Other than to maintain inflexibly throughout the Futenma uproar that only the agreement already made in 2006 was acceptable, and then to sit back and watch while Mr. Hatoyama twisted in the wind until he fell, Washington did nothing to contribute to a satisfactory resolution of the issue.  Washington seemed to know that if it simply waited, and did not cooperate with Mr. Hatoyama, his government would fall soon enough and the threat that his campaign promises posed to our Okinawa strongholds would disappear with him.  Apparently nothing is more important than keeping these bases: not the sovereign rights of a supposedly equal partner, not the opinion of the people whose land has been usurped, and most certainly not democracy itself.

What keeps getting shoved aside as if it were of no importance in the media coverage following Mr. Hatoyama’s resignation is that this is not just about the failure of one man, but the failure of what he represented:  a chance for a government elected by the people to wrest power from an intractable, unelected bureaucracy; to stop the spread of concrete that is covering up Japan’s once-beautiful natural environment; to respond to the cries of the Okinawan people for relief from the 65 years of noisy and noisome foreign military presence in their midst.  It is this agenda which has now failed, not the individual Yukio Hatoyama.  And it is this agenda which America, by not working actively to meet Mr. Hatoyama halfway, helped to defeat.

With Hatoyama out of the way, Washington expects smooth sailing into the waters off Henoko in Nago, Okinawa.  Where Naoto Kan, the new Prime Minister, stands on the issue of the Futenma air base relocation is not yet known.  We do know, however, where the Nago mayor stands:  adamantly opposed to the relocation to Henoko.  And unless he can be bought off, an ugly confrontation lies ahead.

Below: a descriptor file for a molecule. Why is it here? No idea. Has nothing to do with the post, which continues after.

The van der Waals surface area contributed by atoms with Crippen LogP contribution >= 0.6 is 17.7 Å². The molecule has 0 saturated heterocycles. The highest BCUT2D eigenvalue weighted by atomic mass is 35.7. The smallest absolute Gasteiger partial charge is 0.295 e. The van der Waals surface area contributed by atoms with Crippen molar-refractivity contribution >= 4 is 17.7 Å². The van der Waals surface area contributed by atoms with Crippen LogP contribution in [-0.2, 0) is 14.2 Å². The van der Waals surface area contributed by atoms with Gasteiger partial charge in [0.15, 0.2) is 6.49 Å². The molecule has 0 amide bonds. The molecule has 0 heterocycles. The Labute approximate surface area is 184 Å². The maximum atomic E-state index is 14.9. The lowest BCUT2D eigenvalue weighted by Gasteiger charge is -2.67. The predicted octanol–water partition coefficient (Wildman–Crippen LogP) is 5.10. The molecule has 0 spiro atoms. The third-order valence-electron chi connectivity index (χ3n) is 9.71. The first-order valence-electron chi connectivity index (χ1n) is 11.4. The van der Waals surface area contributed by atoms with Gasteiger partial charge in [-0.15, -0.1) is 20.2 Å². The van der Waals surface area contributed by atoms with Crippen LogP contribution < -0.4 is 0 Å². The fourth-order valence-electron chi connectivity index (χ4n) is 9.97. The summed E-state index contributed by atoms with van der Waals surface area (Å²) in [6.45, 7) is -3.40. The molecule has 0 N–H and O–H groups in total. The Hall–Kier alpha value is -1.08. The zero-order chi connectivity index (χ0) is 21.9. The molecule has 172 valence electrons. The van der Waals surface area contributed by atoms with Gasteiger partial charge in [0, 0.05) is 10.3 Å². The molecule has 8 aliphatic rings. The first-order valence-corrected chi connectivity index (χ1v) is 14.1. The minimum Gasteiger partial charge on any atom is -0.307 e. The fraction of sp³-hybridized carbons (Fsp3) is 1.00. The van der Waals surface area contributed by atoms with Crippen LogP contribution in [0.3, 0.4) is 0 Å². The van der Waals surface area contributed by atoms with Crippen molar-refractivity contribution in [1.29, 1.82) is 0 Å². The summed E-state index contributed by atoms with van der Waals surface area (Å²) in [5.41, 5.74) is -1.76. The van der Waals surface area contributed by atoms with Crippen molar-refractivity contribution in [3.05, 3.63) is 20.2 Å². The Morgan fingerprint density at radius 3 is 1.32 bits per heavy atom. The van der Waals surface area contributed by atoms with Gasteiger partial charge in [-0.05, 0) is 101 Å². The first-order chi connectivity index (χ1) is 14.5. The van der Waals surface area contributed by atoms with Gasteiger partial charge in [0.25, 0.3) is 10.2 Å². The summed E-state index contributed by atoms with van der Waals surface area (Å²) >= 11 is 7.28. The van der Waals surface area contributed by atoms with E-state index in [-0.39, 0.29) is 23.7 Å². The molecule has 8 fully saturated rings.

***************************************************************

Kore wa nani? Answer:  recycled chopsticks.

At the entrance to the Igusa Hachiman shrine, the short drive from the street up to the torii was lined with these small lanterns on the night of the Noh performance.  The lights are battery-operated bulbs, and the shades, each one different, were made by school children from the elementary school next to the shrine.  At lunch they use disposable wooden chopsticks, which are seen as a waste of resources, so the children saved the thrown-away chopsticks and recycled them as lanterns to guide our way in the darkness.

And all our yesterdays have lighted fools

The way to dusty death. Out, out, brief candle!
Life’s but a walking shadow, a poor player,
That struts and frets his hour upon the stage,
And then is heard no more. It is a tale
Told by an idiot, full of sound and fury,
Signifying nothing.

[from Macbeth, Act V, Scene 5]